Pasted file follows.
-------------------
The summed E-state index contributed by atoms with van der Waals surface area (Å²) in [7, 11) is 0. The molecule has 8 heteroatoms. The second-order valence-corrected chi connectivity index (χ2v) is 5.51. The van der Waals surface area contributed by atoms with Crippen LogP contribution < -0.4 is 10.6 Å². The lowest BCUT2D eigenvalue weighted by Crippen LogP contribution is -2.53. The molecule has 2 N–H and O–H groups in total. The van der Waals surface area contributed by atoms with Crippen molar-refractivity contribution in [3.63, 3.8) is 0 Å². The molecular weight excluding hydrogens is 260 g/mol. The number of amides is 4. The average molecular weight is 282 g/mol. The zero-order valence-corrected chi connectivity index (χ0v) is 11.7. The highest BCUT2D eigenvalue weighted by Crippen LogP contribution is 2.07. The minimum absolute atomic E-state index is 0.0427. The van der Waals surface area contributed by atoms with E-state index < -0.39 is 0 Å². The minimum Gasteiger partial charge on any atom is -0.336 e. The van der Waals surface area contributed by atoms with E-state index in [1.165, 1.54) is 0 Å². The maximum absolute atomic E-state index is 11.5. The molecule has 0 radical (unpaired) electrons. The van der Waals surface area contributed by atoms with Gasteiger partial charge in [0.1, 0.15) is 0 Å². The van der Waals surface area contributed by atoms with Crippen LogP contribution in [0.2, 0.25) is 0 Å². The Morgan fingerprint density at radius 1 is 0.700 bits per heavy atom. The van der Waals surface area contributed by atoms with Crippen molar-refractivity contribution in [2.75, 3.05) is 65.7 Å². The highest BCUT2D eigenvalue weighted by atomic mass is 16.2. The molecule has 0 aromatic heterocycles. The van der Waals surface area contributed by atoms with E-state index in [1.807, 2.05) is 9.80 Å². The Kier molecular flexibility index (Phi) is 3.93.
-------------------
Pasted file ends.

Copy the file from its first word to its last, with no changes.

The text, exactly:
The summed E-state index contributed by atoms with van der Waals surface area (Å²) in [7, 11) is 0. The molecule has 8 heteroatoms. The second-order valence-corrected chi connectivity index (χ2v) is 5.51. The van der Waals surface area contributed by atoms with Crippen LogP contribution < -0.4 is 10.6 Å². The lowest BCUT2D eigenvalue weighted by Crippen LogP contribution is -2.53. The molecule has 2 N–H and O–H groups in total. The van der Waals surface area contributed by atoms with Crippen molar-refractivity contribution in [3.63, 3.8) is 0 Å². The molecular weight excluding hydrogens is 260 g/mol. The number of amides is 4. The average molecular weight is 282 g/mol. The zero-order valence-corrected chi connectivity index (χ0v) is 11.7. The highest BCUT2D eigenvalue weighted by Crippen LogP contribution is 2.07. The minimum absolute atomic E-state index is 0.0427. The van der Waals surface area contributed by atoms with E-state index < -0.39 is 0 Å². The minimum Gasteiger partial charge on any atom is -0.336 e. The van der Waals surface area contributed by atoms with E-state index in [1.165, 1.54) is 0 Å². The maximum absolute atomic E-state index is 11.5. The molecule has 0 radical (unpaired) electrons. The van der Waals surface area contributed by atoms with Gasteiger partial charge in [0.1, 0.15) is 0 Å². The van der Waals surface area contributed by atoms with Crippen LogP contribution in [0.2, 0.25) is 0 Å². The Morgan fingerprint density at radius 1 is 0.700 bits per heavy atom. The van der Waals surface area contributed by atoms with Crippen molar-refractivity contribution in [2.75, 3.05) is 65.7 Å². The highest BCUT2D eigenvalue weighted by atomic mass is 16.2. The molecule has 0 aromatic heterocycles. The van der Waals surface area contributed by atoms with E-state index in [1.807, 2.05) is 9.80 Å². The Kier molecular flexibility index (Phi) is 3.93.